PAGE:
What Happened: The Mexican Senate will hold a special session beginning June 19 to discuss a pending constitutional reform that would allow for both popular referendums and recalls of elected officials, La Silla Rota reported June 18. Both houses in Congress will hold additional readings before voting to approve the amendment.
Why It Matters: Should it eventually clear both houses of Congress, the reform risks introducing greater long-term uncertainty into Mexican politics by allowing citizens to cast legally-binding votes on more subjects of political importance. Voters could conceivably undo controversial legislative initiatives or even individual investments, such as onshore energy projects. An unpopular leader could also be recalled and potentially replaced by a very different leader, opening the door for sharp political swings.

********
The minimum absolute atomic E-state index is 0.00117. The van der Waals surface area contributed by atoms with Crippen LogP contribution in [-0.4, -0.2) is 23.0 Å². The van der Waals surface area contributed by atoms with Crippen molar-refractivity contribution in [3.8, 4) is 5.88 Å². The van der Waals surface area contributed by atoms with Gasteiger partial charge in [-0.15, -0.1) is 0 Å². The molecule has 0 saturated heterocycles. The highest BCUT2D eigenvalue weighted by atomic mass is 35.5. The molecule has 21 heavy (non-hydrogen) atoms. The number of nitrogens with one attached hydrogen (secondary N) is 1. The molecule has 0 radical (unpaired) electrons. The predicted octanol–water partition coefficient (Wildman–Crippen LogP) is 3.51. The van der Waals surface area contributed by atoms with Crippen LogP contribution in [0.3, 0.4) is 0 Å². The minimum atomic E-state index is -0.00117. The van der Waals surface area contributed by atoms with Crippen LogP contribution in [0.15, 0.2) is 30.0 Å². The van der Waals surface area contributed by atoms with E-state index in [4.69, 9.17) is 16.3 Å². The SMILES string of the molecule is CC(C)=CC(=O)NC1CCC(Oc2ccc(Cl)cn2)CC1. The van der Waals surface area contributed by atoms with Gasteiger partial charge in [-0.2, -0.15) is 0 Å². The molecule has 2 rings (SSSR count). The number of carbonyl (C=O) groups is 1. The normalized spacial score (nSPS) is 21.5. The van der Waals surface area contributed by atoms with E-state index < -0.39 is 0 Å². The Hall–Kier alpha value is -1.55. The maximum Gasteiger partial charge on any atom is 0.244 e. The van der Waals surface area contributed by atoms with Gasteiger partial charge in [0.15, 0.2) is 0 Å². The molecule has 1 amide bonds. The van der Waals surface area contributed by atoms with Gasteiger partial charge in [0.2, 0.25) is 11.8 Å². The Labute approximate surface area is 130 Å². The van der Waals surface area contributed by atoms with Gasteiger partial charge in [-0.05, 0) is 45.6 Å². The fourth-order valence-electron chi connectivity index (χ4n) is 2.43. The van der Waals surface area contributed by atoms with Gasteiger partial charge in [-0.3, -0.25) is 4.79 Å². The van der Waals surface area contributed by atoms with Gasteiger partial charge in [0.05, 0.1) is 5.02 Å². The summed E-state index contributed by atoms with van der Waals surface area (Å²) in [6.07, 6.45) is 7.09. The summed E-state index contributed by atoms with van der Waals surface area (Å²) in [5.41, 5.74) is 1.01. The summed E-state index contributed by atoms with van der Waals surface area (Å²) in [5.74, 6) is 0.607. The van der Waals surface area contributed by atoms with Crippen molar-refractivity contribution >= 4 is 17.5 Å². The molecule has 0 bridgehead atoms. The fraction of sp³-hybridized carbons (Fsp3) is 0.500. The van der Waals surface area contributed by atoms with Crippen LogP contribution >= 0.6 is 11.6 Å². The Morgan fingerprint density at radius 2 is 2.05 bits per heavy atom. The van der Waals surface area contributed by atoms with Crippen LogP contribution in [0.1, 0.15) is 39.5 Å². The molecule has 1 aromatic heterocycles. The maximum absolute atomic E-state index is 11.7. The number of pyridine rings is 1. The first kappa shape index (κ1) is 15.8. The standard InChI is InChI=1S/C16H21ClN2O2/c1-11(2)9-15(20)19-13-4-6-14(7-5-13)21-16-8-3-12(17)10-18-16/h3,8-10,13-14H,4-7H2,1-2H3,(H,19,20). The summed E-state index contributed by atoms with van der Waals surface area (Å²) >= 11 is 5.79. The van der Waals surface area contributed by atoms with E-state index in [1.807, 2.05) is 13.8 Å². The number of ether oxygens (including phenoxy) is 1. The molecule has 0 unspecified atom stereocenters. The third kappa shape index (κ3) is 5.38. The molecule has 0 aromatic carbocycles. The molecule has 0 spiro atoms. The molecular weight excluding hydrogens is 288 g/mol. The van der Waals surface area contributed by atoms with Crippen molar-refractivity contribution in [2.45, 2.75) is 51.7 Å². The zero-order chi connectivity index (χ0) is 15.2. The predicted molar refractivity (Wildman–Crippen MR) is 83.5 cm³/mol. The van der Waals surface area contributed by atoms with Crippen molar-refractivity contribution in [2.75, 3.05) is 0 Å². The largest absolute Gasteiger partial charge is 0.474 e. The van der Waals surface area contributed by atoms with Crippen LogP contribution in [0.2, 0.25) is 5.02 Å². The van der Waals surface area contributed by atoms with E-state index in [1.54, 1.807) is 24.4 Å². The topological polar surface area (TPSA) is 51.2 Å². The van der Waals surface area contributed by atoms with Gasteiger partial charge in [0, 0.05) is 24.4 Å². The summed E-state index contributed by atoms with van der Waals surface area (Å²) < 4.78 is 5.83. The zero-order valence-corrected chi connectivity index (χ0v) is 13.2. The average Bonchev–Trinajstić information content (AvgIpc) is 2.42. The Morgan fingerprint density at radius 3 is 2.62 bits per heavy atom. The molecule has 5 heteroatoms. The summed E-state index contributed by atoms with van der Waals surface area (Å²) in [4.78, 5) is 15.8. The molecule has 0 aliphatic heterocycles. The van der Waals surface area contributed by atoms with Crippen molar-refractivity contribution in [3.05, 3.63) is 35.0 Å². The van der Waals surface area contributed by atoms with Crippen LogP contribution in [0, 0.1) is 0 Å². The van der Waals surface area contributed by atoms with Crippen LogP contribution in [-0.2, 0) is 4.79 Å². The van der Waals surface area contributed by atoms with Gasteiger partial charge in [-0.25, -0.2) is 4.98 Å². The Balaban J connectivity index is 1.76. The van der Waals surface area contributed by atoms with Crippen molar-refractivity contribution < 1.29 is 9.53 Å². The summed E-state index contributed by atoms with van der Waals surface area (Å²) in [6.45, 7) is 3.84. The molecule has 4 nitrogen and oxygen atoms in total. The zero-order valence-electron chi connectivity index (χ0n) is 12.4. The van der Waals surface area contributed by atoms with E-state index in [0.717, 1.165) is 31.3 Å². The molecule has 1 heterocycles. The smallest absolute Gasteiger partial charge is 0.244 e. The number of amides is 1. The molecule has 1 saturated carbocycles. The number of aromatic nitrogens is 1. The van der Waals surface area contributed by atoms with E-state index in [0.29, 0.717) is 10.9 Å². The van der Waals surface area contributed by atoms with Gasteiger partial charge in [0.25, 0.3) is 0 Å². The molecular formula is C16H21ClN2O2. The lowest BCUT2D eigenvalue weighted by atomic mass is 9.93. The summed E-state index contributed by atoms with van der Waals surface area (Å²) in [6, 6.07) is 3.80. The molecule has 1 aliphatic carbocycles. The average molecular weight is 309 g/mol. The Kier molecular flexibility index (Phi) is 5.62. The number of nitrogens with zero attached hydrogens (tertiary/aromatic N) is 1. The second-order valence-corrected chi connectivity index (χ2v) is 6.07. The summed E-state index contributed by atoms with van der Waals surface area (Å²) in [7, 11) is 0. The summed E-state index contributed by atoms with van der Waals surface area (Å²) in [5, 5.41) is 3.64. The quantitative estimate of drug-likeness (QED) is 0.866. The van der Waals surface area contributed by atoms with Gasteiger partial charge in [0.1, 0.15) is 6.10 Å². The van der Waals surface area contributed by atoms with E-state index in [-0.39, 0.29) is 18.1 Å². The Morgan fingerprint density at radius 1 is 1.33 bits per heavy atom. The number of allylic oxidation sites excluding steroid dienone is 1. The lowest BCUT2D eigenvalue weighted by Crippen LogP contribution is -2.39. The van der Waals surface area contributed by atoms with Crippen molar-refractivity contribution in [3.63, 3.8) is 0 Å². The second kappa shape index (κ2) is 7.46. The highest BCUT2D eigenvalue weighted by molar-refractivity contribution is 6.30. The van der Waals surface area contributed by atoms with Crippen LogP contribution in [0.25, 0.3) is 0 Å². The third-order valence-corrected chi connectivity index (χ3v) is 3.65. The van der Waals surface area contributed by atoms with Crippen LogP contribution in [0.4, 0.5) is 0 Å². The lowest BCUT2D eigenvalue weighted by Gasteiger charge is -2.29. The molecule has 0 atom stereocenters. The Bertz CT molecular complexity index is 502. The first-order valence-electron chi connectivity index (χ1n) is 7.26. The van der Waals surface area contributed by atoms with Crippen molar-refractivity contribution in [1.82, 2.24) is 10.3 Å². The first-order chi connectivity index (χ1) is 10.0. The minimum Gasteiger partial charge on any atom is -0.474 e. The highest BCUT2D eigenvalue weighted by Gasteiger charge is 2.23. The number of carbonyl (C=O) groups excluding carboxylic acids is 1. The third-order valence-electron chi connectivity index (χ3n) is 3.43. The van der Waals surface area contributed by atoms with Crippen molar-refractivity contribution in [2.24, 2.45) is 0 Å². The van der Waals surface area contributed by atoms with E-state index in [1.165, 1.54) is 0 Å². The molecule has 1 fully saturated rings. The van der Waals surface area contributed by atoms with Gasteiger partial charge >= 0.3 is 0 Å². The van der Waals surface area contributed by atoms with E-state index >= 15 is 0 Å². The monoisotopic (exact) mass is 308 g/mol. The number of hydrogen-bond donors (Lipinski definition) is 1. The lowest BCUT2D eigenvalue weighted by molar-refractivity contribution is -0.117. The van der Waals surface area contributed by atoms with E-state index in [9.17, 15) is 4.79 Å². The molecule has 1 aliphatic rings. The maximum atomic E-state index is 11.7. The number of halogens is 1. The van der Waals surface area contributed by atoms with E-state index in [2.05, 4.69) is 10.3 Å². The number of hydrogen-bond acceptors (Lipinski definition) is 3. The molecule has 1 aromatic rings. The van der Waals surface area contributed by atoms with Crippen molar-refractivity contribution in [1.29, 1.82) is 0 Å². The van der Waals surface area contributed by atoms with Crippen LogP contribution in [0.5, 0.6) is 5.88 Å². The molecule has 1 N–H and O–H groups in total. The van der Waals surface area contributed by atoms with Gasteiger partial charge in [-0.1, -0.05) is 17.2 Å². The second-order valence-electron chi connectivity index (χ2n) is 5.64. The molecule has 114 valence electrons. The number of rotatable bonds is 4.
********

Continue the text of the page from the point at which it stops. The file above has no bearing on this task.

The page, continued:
Background: Mexican President Andres Manuel Lopez Obrador first proposed the constitutional reform on the campaign trail, and has since gone about getting it approved while he still has significant majorities in Congress ahead of the 2021 legislative election. He still needs to win over 10 more votes in the Senate to secure the two-thirds majority required to pass the reform.